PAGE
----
She just looked at me. I was relieved she didn’t ask again. I looked in the rearview mirror; Reyna hadn’t said a word so she must have been knocked out during the whole incident. At least we were on the side of the road with the mountains, away from the ocean. The thought of having to call Rachel’s parents to tell them about an accident circled through my brain. I had only known Reyna for a week, I couldn’t imagine having to share news of an accident with someone’s family who didn’t even know me. I silently thanked God for watching over our little caravan as we drove deeper into Mexico.
Potholes and lack of sleep were threatening to ruin what seemed like a good idea hours before. We continued to pick our way toward San Felipe. My scare woke me up; it had the opposite effect of the coffee. As we got further in, we ran across our first checkpoint. I was familiar with sobriety checkpoints in the U.S. by police in neat uniforms, handguns holstered. In Mexico the checkpoints were different, waifish teen soldiers manned them, wearing too-big, olive-green uniforms belted tightly at the waist. They had shoulder-strapped machine guns pointed to the ground, fingers trigger-ready.
Our routine, set at the border, remained the same. Damani led the way, leaning out of the driver’s side window of the truck, pointing to our car and then pulling up and waiting while the soldiers asked us for ID.
“Show your IDs,” translated Reyna. We dutifully passed them out the window. I mostly avoided eye contact except after they reviewed my ID so they could see my face. In the meantime, I glanced at this kid’s boots and at his hand holding the butt of the gun, and hoped he was sure of himself. What would happen if I said the wrong thing? I imagined a hail of gunfire in the side of the car Godfather-style and then pushed the thought out of mind. He let us go and we continued on.
As the road rushed beneath us, the deep dark of early morning surrounded us. I imagined our convoy from a view in space, little toy cars on a track whose end we didn’t know. I felt inconsequential in the grand scheme of the universe, but it was oddly comforting. I thought of my mother at the kitchen sink humming a song and washing dishes. She would be asleep right now; under a dew-heavy early morning sky in Maryland, in the world, doing familiar things that I could conjure up at any time.
We finally arrived in the coastal town of San Felipe at sunup. The landscape was the color of sand. Pastel-colored advertisements lined the buildings on the side of the road. At a small roadside stand, we bought a couple of freshly caught fish and a case of Tecate. I spied a fresh orange juice stand, and bought a jug for two dollars. Drinking that juice I felt plugged into the earth, happy to have the sun beaming on me under a canopy of sky in a place I had never been.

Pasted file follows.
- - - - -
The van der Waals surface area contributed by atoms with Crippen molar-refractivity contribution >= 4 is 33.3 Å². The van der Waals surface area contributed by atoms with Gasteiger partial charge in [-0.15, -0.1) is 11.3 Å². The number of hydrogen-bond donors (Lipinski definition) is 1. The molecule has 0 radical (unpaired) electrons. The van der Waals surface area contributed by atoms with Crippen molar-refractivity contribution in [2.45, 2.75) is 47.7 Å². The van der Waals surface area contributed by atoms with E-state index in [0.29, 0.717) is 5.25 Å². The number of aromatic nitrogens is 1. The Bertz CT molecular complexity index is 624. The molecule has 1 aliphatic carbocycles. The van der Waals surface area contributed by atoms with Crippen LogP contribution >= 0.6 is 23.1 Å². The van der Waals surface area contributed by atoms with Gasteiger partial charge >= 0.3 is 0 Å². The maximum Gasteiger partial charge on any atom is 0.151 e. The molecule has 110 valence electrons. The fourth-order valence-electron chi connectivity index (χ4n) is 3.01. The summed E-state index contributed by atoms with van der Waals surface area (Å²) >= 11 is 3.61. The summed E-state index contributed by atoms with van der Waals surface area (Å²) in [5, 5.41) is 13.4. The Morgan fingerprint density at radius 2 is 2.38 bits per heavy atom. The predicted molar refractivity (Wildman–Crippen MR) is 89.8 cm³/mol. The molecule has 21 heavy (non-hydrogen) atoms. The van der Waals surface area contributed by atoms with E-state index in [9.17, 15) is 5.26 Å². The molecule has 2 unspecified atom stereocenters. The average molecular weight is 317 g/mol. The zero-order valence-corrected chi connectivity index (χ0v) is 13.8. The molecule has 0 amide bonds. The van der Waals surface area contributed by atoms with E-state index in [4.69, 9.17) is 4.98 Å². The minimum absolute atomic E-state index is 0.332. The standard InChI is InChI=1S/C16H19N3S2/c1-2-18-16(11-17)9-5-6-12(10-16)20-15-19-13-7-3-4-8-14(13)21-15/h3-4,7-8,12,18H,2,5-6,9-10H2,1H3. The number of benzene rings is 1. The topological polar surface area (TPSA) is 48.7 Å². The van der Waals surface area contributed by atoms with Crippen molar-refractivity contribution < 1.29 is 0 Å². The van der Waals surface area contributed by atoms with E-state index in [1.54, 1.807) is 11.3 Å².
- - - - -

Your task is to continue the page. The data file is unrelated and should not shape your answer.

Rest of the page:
Once at the campsite we drove across the sand as far as we could and parked. On one side stood a rocky expanse of mountains, and on the other the tranquil blue of the Gulf of California. We picked our way across the burning sand, and stripped down to our underwear and hit the water. I walked into the calm water up to my shoulders wishing I could swim. Everyone else frolicked, slicing into waves emerging on top, drops of water hanging like crystals in their hair. Afterwards, we sunned on our towels inviting the bronzy glow of summer skin. It was so hot the air clogged my nostrils, but it was a dry heat not the swampy heat of summers in Maryland. I sat at the edge of the water to keep cool, my legs stretched before me as the surf rolled up my thighs.
That night we all pitched in to cook dinner. The guys grilled the fish, and warmed the tortillas. We women sliced the limes, then chopped the cilantro and white onion. We ate with our fingers chasing each bite with a lukewarm swallow of beer. The flavors were foreign to me. Growing up, tacos were hard corn shells filled with ground beef, cheese, tomatoes, and iceberg lettuce. They were good but this was different, the ingredients simple.
After dinner we sat around the campfire and chatted. I shared how good it felt to have said yes to this trip. As I gazed into the flare of wavering light in our fire pit I marveled that this was my life. I was out of the U.S. for the first time. In college, almost everyone I knew had taken a trip to Europe. The farthest I’d ever been was Utah, and that was back when I was a kid. Now I was in Mexico, and while there were more tourists than locals on the beach that day, it felt good not to be in an insulated hotel somewhere.
When it was time for bed, we carved sleep pits into the sand with our bodies, laid a sheet in the hollow and formed a slumber circle. Under a midnight blue, star-studded sky, I slept in the cool embrace of sand lulled by the crash of waves.
The next morning the sun woke me at first light, blooming blood-orange behind my eyelids. Eyes shut; I lifted my chin to the sky and let the sun warm my face. The rhythmic lull of the Gulf, rolling up the sand then receding back into the watery depths, made me want to lay there forever. I stretched my heels maneuvering the sheets to my ankles and then gripped the still-cool sand with my toes. As a little girl, I preferred bare feet, and the soft scratch of grass on my soles. Now I realized I had always been to Mother Earth. On that short trip I lived off her, and in return she took care of me. Gulf waters massaged away my fatigue. Fish nourished me. Sand was my bed. Rays of sunlight were my morning alarm. Mexico was the beginning of my new life, one whose path was just beginning to unfurl.